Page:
That’s a long way to introduce this little recipe, discovered out of the desire to eat a burger but the necessity to avoid the bun and enjoyed most thoroughly. The dish is a bison burger atop a sweet potato latke, covered in sauteed onions and mushrooms. It’s a great, high protein, low fat dinner that’s filling and satisfying enough to eat after a long day in the saddle. Here’s what you’ll need:

4 Sweet Potatoes
1 package ground Bison meat (can be procured at most nicer grocery stores)
1 medium to large sized onion
1 package sliced mushrooms
3 cloves garlic
2 eggs
3 scallions, chopped finely

For spices you can go your own way, but I’ve found this works best with:
Salt
Pepper
Rosemary
Red Pepper Flake

The sweet potato pancakes are really more like latkes, since they’re just spiced sweet potatoes fried up (as opposed to a flour-based pancake that happens to include sweet potatoes). They’re cornerstone of this dish. Here’s how we made them:

Peel and grate 3 of the sweet potatoes using a standard cheese grater; the fourth should be mashed. (For a mashed sweet potato usually I just heat it up in the microwave for about 4 minutes, then cut it in half, scoop out all the guts and mash it up in a bowl.)

Add the mashed and grated sweet potato bits together in a mixing bowl with the garlic cloves, which should be finely chopped. You can add the scallions to this mixture if you desire a pancake that is less sweet and more earthy and astringent in flavor. Add two egg whites to this and mix thoroughly. I find hands are the best mixers for this particular task. When the sweet potatoes are thoroughly mixed, you can make up the patties.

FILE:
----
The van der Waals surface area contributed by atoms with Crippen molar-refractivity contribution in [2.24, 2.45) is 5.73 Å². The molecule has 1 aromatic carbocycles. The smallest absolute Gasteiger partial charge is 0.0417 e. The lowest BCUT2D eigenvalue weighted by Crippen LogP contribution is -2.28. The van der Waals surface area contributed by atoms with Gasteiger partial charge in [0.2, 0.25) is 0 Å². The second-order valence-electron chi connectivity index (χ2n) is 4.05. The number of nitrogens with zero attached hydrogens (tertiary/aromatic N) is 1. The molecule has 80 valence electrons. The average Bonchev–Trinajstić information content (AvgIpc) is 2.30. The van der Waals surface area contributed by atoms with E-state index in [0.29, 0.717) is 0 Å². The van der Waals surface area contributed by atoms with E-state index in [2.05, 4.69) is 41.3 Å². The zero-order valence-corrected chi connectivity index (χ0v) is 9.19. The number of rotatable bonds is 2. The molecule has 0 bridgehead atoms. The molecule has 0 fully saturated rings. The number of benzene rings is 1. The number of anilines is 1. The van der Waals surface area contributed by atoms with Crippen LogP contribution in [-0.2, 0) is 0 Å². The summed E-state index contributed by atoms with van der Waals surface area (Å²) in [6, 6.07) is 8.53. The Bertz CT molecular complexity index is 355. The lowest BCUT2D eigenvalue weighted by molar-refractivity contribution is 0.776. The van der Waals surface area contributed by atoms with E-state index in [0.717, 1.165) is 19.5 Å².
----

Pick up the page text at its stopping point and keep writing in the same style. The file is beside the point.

Grab a fistful of the mixture and, holding your hands over the sink or a separate vessel, squeeze all the moisture you can from your handful. Once this is done, form into a patty shape and rest the sweet potato pancake on a paper towel sheet to absorb remaining moisture. Repeat for the remainder of your mixture.

Pan fry the pancakes in a large frying pan using medium to high heat with a thin covering of vegetable oil. With pan covered, cook on each side for about 3 to 5 minutes or until the pancakes caramelize.

Meanwhile, the bison burgers are easy. Just form them into patties and allow them to settle and warm up to room temperature on a plate. Pan fry the bison patties in olive oil on medium to high heat, allowing only 1 to 2 minutes of cooking per side – bison is best served on the rare side. Remove from pan and allow to rest.

Immediately after, add the onion, which should be chopped into rings, to the pan with the mushrooms, salt, pepper and rosemary. Reduce the heat and saute these in the bison juice and additional olive oil until the onions are soft and caramelized. This should take about 10 minutes.

When plating, set a sweet potato pancake on a plate, place bison burger on top and then add a generous portion of sauteed onions and mushroom mixture on top. Add additional seasoning if desired. We’d recommend some red pepper flake or hot sauce to compliment the burger, and perhaps a simple side salad dressed to your preference.

We’ve found this relatively simple dish to be sweet, rich, earthy and generally very satisfying to a sizable hunger.